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Hedges and her fellow Montana environmentalists were happy when Oregon and Washington passed laws requiring 100% clean energy in the next two decades. But they’re furious that electric utilities in those states are planning to stick with coal for as long as the laws allow, and in some cases making deals to give away their Colstrip shares to co-owners who seem determined to keep the plant running long into the future.

“Coal is not dead yet,” Hedges says. “It’s still alive and well.”

That’s an uncomfortable reality for West Coasters critical of red-state environmental policies but not in the habit of urging their politicians to work across state lines to change them — especially when doing so might involve compromise with Republicans.

One example: California lawmakers have refused to pass bills that would make it easier to share clean electricity across the West, passing up the chance to spur renewable energy development in windy red states such as Montana and Wyoming — and to show them it’s possible to create construction jobs and tax revenues with renewable energy, not just fossil fuels.

Instead, California has prioritized in-state wind and solar farms, bowing to the will of labor unions that want those jobs.

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It’s hard to blame Golden State politicians, and voters, for taking the easy path.

But global warming is a global problem — and whether we like it or not, the electric grid is a giant, interconnected machine. Coal plants in conservative states help fuel the ever-deadlier heat waves, fires and storms battering California and other progressive bastions. The electrons generated by those plants flow into a network of wires that keep the lights on across the American West.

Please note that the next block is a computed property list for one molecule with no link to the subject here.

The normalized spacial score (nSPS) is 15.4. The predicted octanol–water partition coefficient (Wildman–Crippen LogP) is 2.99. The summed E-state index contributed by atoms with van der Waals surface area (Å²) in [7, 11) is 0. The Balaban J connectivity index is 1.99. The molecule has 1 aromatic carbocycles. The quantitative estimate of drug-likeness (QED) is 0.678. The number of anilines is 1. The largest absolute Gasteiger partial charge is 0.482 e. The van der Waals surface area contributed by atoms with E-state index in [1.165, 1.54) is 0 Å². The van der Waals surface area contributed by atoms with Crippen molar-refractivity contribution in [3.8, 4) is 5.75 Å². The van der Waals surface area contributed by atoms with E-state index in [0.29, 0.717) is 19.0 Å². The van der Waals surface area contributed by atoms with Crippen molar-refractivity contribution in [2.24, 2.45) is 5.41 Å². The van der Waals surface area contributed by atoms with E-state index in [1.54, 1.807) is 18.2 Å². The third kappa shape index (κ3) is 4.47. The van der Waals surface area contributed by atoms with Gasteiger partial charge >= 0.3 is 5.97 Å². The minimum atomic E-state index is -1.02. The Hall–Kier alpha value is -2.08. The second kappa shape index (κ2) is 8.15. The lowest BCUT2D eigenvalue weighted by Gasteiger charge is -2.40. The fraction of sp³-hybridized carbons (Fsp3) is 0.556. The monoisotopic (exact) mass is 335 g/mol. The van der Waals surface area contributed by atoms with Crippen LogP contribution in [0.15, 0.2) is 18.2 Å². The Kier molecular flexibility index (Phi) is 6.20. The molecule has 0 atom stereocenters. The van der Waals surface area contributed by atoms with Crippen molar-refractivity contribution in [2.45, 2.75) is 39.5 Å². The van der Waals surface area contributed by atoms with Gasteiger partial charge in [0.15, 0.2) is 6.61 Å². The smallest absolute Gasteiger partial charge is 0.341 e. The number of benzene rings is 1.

Also important: Montana and other sparsely populated conservative states control two U.S. Senate seats each, and at least three electoral votes apiece in presidential elections. Additional federal support for clean energy rests partly in their hands.

Those are the practical considerations. Then there are the ethical ones.

For years, the West’s biggest cities exported their emissions, building distant coal generators to fuel their explosive growth. Los Angeles looked to Delta, Utah. Phoenix turned to the Navajo Nation. Albuquerque turned to the Four Corners region.

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That wave of coal plants — some still standing, some demolished — created well-paying jobs, lots of tax payments and a thriving way of life for rural towns and Native American tribes. All are now struggling to map out a future without fossil fuels.

Mule deer roam through the town of Colstrip, not far from the power plant.

Mule deer roam through the town of Colstrip, not far from the power plant.

(Robert Gauthier / Los Angeles Times)

What do big cities owe those towns and tribes for producing our power and living with our air and water pollution? Can we get climate change under control without putting them out of business? What’s their role in the clean energy transition?